John Marwick, the writer of this article, is a 1st cousin 3 times removed of Dr John Gibson.
The Hudson’s Bay Company employee from the
island of Hortenez…..or was he?
Article by John Marwick, published in Orkney Family History Society Newsletter, Issue no 82, June 2017.
As I mentioned in an article for this newsletter a few years ago (No 62 in June 2012), I maintain the website www.rousayroots.com which contains the histories of most of the old families of the Parish of Rousay. Some of the correspondence I have had through the website has been interesting and the following tale which has a Canadian flavour may be of interest to other readers.
I received a query from DeAnne Valentin who lives in Kamloops, a south-central city in British Columbia. She had been researching her husband’s family history and became particularly interested in one of her ancestors, a Jean-Baptiste Lanor.
Jean-Baptiste Lanor turned up in Kamloops some time before 1868 accompanied by his children, but no wife. Very little was known about him prior to then except that he was from northern British Columbia and had worked there for the Hudson’s Bay Company (HBC) for several years. He had married in the 1840s, but as the church didn’t exist in that part of British Columbia in those days, the marriage would have been what the Canadians termed a “Country Marriage”, probably to a First Nation Canadian (aboriginal/indigenous) or to a person of First Nation Descent. It was assumed that Jean-Baptiste’s wife had died and he had left for Kamloops after her death. Her name is not known.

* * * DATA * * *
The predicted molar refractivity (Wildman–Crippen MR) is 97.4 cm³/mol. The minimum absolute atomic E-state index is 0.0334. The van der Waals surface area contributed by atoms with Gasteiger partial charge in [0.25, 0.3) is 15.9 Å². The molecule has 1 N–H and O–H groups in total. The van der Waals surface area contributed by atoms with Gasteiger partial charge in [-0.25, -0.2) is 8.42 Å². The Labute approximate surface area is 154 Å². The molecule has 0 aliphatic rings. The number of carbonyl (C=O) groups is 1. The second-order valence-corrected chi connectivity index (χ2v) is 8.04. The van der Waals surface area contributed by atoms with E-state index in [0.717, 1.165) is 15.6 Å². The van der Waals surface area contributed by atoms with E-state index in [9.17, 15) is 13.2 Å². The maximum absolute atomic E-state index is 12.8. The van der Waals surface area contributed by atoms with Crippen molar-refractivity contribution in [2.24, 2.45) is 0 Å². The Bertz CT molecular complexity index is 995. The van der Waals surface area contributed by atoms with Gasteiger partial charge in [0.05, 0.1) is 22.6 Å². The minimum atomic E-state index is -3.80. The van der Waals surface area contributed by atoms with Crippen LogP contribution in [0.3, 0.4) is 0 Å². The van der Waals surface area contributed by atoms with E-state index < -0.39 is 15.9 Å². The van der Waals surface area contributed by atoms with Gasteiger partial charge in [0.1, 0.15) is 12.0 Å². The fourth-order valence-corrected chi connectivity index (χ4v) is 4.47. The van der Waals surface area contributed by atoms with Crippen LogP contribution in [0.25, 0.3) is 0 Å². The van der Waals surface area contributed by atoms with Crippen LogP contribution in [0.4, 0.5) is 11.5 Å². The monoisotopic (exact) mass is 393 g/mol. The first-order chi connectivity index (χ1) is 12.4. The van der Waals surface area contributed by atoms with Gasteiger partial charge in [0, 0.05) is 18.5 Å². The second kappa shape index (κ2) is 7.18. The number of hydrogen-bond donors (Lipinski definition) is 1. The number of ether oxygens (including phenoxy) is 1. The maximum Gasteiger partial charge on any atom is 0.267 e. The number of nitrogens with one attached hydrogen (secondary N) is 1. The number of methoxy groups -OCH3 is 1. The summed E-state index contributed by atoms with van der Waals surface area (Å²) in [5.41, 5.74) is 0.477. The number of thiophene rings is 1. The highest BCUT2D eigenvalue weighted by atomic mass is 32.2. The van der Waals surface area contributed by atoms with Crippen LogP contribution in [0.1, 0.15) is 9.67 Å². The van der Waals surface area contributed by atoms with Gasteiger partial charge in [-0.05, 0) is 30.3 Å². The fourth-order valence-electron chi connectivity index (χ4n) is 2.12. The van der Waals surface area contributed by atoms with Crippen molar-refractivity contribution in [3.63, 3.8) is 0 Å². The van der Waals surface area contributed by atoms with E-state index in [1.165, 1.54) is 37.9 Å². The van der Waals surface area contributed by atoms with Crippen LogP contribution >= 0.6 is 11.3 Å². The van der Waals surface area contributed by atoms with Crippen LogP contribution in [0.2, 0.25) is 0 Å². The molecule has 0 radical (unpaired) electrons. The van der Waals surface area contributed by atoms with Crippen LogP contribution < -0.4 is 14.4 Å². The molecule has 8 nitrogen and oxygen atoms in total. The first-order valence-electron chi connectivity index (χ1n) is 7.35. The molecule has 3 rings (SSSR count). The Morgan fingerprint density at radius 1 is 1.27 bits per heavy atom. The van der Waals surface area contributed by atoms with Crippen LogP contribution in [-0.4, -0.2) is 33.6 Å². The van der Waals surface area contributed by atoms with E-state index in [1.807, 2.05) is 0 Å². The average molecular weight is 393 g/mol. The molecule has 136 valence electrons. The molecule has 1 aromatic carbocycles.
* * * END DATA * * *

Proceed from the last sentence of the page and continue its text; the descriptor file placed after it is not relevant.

At that time, Kamloops was a village or a fort and was originally called Fort Thompson after its location on the Thompson river, before there was a change of name to Fort Kamloops.
According to Canadian census records for the children, their father, Jean-Baptiste Lanar, was born in Scotland and their mother, no name given, was born in British Columbia.
It struck DeAnne that it was unusual for a Scotsman to be named Jean-Baptiste – until she discovered that it was fairly common in British Columbia for a man with the English name John to become Jean or Jean-Baptiste owing to the strong French influence in the area.